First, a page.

Comparison of six respirator fittest methods with an actual measurement of exposure using fullfacepiece respirators.
Coffey-C; Zhuang-Z; Lawrence-R; Jensen-P
American Industrial Hygiene Conference and Exposition, May 20-25, 2000, Orlando, Florida. Fairfax, VA: American Industrial Hygiene Association, 2000 May; :86
A recent study found that some quantitative fittest (QNFT) methods may be predictive of actual half-mask respirator performance. The purpose of this study was to determine whether the same degree of predictability could be found using full-facepiece respirators. Fit-factors from six QNFT methods performed under laboratory conditions were compared with the exposure to 1, 1, 2-trichloro-1, 2, 2-trifluoroethane [Freon-113] assessed by exhaled breath analysis. The six QNFT methods were 1) low flow, flush probe corn oil (CLF); 2) high flow, deep probe corn oil (CHD); 3) controlled negative pressure (CNP); 4) ambient aerosol, 10 minutes, six exercises (AA1); 5) ambient aerosol, 30 minutes, 17 exercises (AA2); and 6) high flow, deep probe ambient aerosol (AAHD). Each method was conducted on a sample of 30 subjects with three replications. Each subject randomly selected 3 of 10 organic vapor/P100 full-facepiece respirators. The exhaled breath of each subject exposed to 500 ppm of Freon-113 was first evaluated at 30 minutes post-exposure. This characterization was then used to estimate the actual exposure to Freon-113 during correlation testing. Fit-factors resulting from the QNFT protocols were then individually correlated with the Freon-113 exposures using the coefficient of determination, R2. Statistically significant correlation between fit-factors and actual exposure doses of Freon-113 was found with some QNFT methods. But the highest R2 value was only 0.20. The correlations were not as strong as those observed with the half-mask respirators in the previous study. The results of this study suggest that some QNFT methods can predict actual performance of full-facepiece respirators.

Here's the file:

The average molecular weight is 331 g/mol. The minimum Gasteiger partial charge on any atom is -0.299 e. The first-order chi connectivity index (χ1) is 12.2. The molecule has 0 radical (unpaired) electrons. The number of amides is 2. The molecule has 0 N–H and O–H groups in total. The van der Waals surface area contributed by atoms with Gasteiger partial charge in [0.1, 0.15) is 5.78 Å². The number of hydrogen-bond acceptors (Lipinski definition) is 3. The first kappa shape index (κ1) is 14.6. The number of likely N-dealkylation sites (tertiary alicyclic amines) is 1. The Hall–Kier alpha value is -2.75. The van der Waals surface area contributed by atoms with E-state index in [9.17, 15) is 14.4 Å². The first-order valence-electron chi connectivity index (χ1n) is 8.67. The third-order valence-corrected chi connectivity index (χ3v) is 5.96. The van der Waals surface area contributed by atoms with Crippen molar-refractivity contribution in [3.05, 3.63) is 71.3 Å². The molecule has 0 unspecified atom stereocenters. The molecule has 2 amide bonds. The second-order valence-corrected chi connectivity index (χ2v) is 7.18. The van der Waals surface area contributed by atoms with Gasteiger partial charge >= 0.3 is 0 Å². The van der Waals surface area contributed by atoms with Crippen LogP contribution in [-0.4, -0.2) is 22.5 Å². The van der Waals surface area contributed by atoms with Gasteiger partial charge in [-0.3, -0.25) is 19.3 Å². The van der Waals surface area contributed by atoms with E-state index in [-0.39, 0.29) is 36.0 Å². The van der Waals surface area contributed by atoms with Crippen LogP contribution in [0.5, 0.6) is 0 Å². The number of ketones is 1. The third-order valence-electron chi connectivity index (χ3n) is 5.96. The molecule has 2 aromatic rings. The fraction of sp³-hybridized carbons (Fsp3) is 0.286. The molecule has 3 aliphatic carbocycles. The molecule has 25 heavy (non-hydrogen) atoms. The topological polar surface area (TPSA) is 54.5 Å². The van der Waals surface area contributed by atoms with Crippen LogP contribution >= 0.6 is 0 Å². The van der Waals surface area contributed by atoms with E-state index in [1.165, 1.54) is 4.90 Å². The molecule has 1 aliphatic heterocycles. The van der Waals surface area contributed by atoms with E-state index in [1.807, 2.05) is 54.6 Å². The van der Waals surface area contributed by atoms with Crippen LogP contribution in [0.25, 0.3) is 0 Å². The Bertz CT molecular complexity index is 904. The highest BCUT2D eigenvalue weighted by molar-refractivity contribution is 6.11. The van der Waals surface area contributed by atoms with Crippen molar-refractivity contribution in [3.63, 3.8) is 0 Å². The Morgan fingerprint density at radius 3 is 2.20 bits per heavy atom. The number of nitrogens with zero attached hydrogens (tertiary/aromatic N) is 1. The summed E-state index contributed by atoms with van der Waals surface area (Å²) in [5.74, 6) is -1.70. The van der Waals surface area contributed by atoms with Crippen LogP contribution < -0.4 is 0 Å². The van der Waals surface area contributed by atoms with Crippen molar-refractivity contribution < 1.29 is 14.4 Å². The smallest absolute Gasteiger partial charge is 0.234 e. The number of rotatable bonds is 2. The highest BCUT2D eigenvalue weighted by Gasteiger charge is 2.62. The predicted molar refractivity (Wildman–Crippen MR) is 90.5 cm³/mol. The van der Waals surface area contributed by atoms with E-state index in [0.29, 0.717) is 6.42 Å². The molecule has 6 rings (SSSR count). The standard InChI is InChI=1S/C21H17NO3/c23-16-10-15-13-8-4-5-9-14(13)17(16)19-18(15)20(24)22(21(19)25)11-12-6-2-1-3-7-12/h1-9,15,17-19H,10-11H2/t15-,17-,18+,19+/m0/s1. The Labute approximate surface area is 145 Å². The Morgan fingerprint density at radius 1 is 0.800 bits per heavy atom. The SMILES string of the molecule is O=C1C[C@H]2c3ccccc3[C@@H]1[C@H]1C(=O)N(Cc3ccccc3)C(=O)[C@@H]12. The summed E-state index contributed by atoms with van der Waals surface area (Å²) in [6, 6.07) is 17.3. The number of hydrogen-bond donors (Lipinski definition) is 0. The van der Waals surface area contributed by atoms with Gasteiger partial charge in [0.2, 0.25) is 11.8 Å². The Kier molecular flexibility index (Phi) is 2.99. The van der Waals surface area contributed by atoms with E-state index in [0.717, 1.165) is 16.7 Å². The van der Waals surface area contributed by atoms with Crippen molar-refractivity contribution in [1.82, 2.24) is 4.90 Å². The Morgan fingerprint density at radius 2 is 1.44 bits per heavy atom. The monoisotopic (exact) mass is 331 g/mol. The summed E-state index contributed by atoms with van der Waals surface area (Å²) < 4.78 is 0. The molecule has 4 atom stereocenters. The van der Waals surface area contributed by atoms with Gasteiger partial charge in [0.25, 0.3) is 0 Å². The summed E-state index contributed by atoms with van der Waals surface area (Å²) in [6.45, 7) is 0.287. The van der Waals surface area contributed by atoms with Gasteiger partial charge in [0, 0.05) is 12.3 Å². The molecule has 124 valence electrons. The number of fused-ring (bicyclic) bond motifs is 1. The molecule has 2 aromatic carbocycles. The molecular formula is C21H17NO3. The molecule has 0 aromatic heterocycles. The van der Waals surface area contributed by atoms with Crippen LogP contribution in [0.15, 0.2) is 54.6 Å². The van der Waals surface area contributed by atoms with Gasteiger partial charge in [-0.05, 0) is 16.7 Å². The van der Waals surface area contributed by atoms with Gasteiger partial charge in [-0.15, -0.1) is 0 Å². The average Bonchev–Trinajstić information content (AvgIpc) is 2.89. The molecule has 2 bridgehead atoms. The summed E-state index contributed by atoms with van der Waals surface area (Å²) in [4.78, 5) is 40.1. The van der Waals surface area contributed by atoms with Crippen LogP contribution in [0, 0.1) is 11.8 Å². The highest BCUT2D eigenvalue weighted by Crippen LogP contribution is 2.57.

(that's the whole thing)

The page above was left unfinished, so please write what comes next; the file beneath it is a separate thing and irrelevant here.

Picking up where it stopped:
Personal-protective-equipment; Respirators; Respiratory-equipment; Respiratory-protection; Respiratory-protective-equipment; Breathing; Quantitative-analysis; Exposure-assessment; Equipment-reliability; Materials-testing; Measurement-equipment; Simulation-methods; Workplace-studies; Air-sampling; Air-quality-measurement; Gas-chromatography; Air-purifying-respirators; Ethanes; Face-masks; Laboratory-testing; Air-flow; Aerosols; Air-pressure; Organic-vapors; Humans
American Industrial Hygiene Conference and Exposition, May 20-25, 2000, Orlando, Florida